Criticism is a part of life, and yet so many people have a hard time receiving it and they often experience a lot of hurt in the process. Even if the critics intention is to be constructive, it can be experienced as painful.
I often say that awareness is a powerful thing, so I thought I’d bring some awareness to the topic, laying out why the sensitivity is there, and howÂ NPAÂ can change the experience completely in a healthy way.
Why Are People So Sensitive When It Comes To Criticism From Others?
You might be surprised to learn that the sensitivity actually comes from defence. Criticism threatens an identity, or sense of self and as we become more attached to an identity, it becomes rigid and brittle. If you imagine your skin became rigid and brittle and then someone came up and poked it – it might well split, and then OUCH!
Taking things personally is literally attaching to an identity – you say â€˜thatâ€™s me that isâ€™, or, equally as confining, â€˜thatâ€™s NOT meâ€™. For example, a 5 year old whoâ€™s told by his Dad: â€˜Youâ€™re funny!â€™ may take that on as a fundamental character trait. Literally taking it as â€˜Funny: thatâ€™s who I amâ€™. Perhaps he grows up and builds an identity all around that idea, maybe even makes it a career! Then someone sayâ€™s â€˜youâ€™re not that funnyâ€™ and his brittle skin gets poked! Of course, different people respond differently in different situations, but he may lash out, or withdraw – either way he feels pain.
A WayÂ To Stop Taking Things Personally
Essentially, The NPA Process allows people to stop taking things personally. Now, most of us realise that taking things personally is a painful thing but few have any idea HOW to NOT take things personally – so thatâ€™s pretty awesome by itself!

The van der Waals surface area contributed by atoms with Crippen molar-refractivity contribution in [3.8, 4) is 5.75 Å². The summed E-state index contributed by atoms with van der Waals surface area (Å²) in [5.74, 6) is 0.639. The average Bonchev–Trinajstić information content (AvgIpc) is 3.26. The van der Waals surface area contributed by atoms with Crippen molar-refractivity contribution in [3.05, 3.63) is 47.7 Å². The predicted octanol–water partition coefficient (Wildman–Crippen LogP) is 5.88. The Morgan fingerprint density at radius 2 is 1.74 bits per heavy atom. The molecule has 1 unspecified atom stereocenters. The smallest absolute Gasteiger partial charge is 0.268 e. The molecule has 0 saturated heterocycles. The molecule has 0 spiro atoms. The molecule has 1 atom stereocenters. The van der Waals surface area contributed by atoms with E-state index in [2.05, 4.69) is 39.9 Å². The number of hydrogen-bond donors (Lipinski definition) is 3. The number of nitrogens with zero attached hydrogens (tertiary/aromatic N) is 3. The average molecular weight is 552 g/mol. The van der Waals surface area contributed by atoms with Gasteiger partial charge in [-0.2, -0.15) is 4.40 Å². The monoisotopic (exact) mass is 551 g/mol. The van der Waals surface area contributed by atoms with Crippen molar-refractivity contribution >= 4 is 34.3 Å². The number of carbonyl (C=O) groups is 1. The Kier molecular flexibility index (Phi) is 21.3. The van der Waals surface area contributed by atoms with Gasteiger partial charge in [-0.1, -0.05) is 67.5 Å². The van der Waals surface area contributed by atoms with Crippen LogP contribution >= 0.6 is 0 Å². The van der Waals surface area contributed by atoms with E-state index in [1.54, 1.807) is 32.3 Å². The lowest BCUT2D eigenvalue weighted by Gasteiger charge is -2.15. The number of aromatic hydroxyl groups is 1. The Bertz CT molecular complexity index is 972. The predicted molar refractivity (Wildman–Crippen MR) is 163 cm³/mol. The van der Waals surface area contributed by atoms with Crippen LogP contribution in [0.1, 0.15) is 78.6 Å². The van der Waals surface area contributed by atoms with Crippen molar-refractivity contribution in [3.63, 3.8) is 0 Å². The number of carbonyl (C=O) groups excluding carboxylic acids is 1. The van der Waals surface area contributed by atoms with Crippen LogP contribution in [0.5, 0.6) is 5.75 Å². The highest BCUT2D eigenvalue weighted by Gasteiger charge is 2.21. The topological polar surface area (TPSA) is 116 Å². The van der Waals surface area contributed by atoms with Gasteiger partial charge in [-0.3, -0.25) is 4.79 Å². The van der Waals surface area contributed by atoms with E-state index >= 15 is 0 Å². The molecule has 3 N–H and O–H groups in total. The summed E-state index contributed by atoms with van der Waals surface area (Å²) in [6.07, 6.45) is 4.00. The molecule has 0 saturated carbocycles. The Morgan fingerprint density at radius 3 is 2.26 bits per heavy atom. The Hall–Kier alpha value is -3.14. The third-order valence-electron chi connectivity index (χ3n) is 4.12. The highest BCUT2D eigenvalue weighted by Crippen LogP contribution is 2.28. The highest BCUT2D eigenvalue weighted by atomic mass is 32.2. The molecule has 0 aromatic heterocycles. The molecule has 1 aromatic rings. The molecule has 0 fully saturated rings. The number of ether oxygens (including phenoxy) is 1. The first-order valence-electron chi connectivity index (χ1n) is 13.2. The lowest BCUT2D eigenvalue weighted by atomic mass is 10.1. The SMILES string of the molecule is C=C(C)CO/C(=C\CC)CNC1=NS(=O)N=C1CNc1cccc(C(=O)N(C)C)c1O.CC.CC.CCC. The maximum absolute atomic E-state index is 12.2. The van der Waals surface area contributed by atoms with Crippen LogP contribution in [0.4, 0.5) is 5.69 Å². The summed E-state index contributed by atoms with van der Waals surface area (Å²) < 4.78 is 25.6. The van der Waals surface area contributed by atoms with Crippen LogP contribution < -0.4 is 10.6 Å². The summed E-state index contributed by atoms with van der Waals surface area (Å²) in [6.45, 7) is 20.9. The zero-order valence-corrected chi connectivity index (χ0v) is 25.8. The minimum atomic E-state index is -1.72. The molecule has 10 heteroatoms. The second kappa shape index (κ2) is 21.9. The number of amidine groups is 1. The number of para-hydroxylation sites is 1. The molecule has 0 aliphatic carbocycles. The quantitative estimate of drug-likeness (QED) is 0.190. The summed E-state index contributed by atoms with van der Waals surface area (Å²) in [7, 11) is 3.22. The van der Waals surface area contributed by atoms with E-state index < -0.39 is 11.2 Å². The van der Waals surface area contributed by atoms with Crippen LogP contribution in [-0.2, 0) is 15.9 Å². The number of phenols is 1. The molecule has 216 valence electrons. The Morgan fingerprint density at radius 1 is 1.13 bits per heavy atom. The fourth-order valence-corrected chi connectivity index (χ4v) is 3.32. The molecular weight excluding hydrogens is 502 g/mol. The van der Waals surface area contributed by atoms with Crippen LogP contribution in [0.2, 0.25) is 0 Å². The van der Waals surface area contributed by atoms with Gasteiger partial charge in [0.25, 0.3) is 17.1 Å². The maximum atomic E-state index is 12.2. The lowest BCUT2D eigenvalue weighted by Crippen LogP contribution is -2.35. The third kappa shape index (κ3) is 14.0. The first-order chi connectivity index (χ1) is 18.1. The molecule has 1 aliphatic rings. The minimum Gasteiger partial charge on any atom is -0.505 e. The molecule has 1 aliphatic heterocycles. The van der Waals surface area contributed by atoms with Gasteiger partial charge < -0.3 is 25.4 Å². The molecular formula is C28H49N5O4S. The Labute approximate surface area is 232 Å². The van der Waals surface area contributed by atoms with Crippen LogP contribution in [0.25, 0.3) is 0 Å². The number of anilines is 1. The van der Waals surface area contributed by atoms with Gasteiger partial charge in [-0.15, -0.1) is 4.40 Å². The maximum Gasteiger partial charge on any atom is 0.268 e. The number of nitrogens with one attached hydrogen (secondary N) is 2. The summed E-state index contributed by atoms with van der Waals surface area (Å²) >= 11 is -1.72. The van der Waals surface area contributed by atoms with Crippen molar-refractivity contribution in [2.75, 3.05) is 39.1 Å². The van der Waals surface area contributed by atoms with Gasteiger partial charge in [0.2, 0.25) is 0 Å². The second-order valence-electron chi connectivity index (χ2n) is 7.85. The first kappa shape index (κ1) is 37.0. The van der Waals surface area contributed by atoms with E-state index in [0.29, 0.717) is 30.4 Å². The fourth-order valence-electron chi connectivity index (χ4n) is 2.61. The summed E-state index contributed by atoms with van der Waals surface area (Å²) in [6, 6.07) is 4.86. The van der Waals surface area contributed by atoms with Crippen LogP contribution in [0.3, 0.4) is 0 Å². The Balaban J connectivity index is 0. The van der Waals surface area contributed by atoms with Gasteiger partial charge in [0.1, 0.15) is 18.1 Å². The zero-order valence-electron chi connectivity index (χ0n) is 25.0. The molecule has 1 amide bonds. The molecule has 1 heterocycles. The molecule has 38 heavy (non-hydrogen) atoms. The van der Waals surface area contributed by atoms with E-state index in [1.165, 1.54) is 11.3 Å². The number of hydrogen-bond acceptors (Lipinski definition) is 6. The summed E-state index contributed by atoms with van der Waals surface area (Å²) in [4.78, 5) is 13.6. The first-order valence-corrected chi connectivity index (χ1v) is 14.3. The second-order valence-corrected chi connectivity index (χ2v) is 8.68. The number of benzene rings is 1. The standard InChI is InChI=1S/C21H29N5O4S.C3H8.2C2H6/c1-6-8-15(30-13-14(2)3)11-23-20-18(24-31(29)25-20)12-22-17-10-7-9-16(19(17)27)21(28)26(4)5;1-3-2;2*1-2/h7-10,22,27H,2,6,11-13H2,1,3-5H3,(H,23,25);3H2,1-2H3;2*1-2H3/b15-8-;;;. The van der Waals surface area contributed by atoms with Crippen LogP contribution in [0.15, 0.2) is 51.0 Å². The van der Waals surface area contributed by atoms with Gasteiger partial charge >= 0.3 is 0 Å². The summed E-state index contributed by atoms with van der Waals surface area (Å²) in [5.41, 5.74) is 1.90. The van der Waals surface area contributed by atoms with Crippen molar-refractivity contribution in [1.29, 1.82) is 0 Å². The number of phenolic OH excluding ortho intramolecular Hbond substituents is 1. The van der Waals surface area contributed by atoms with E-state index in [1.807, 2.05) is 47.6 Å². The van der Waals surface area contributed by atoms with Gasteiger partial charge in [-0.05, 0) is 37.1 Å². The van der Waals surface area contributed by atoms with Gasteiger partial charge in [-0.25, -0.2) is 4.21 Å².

But what I have come to realise is that â€˜taking things personallyâ€™ is threaded much more deeply and subtly through our human psyche and is the fundamental mechanism for creating our experiences – both wonderful and painful.
NPA has now had a huge impact on the lives of people from all over the world, from all walks of life and in a huge variety of situations. So, it turns out, that the NPA Process is an amazing tool for clearing painful experiences quickly AND allowing more expansive and joyful experiences into our lives.
Running with the brittle skin metaphor for a bit, you could say that NPA gives you healthy skin – supple yet strong, sensitive and able to feel a vast range of sensations, yet in no way tender and raw. Someone can â€˜have a pokeâ€™, but it doesnâ€™t hurt, thereâ€™s nothing to defend and it can be seen for what it is; just a perspective.
So, Should We Take NOTHINGÂ Personally?
People are often surprised when I tell them that NPA does not subscribe to the idea that taking things personally is always bad. In fact it acknowledges that fundamentally itâ€™s how we experience anything at all!
What causes us pain and suffering is that brittle-ness I spoke of earlier – that attachment to, and defence of, a transitory idea of who we are. NPA offers a â€˜multiple perspectiveâ€™ approach which I teach on the Saturday ofÂ The NPA Expansive WeekendÂ and inÂ NPA: The BridgeÂ and this can bring a great deal of fluidity and relief to peoples sense of identity.